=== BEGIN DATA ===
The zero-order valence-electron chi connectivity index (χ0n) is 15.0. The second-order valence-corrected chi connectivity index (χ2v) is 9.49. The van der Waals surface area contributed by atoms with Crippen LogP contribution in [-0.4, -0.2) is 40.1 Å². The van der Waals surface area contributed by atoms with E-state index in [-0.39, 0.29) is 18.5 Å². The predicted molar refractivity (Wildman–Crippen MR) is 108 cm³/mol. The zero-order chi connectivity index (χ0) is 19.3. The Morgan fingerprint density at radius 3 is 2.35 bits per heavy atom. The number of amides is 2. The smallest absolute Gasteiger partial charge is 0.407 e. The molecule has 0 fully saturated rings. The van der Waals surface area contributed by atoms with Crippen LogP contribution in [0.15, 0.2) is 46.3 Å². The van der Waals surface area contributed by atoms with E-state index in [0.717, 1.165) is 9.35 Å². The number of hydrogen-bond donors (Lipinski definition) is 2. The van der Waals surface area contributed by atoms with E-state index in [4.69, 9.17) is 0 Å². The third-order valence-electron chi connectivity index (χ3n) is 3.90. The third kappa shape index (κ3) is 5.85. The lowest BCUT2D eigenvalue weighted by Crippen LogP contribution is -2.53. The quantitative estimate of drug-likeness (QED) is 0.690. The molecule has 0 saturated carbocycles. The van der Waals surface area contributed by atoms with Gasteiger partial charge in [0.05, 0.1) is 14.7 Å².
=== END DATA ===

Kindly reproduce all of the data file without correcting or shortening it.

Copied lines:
The zero-order valence-electron chi connectivity index (χ0n) is 15.0. The second-order valence-corrected chi connectivity index (χ2v) is 9.49. The van der Waals surface area contributed by atoms with Crippen LogP contribution in [-0.4, -0.2) is 40.1 Å². The van der Waals surface area contributed by atoms with E-state index in [-0.39, 0.29) is 18.5 Å². The predicted molar refractivity (Wildman–Crippen MR) is 108 cm³/mol. The zero-order chi connectivity index (χ0) is 19.3. The Morgan fingerprint density at radius 3 is 2.35 bits per heavy atom. The number of amides is 2. The smallest absolute Gasteiger partial charge is 0.407 e. The molecule has 0 fully saturated rings. The van der Waals surface area contributed by atoms with Crippen LogP contribution in [0.15, 0.2) is 46.3 Å². The van der Waals surface area contributed by atoms with E-state index in [0.717, 1.165) is 9.35 Å². The number of hydrogen-bond donors (Lipinski definition) is 2. The van der Waals surface area contributed by atoms with E-state index in [4.69, 9.17) is 0 Å². The third-order valence-electron chi connectivity index (χ3n) is 3.90. The third kappa shape index (κ3) is 5.85. The lowest BCUT2D eigenvalue weighted by Crippen LogP contribution is -2.53. The quantitative estimate of drug-likeness (QED) is 0.690. The molecule has 0 saturated carbocycles. The van der Waals surface area contributed by atoms with Gasteiger partial charge in [0.05, 0.1) is 14.7 Å².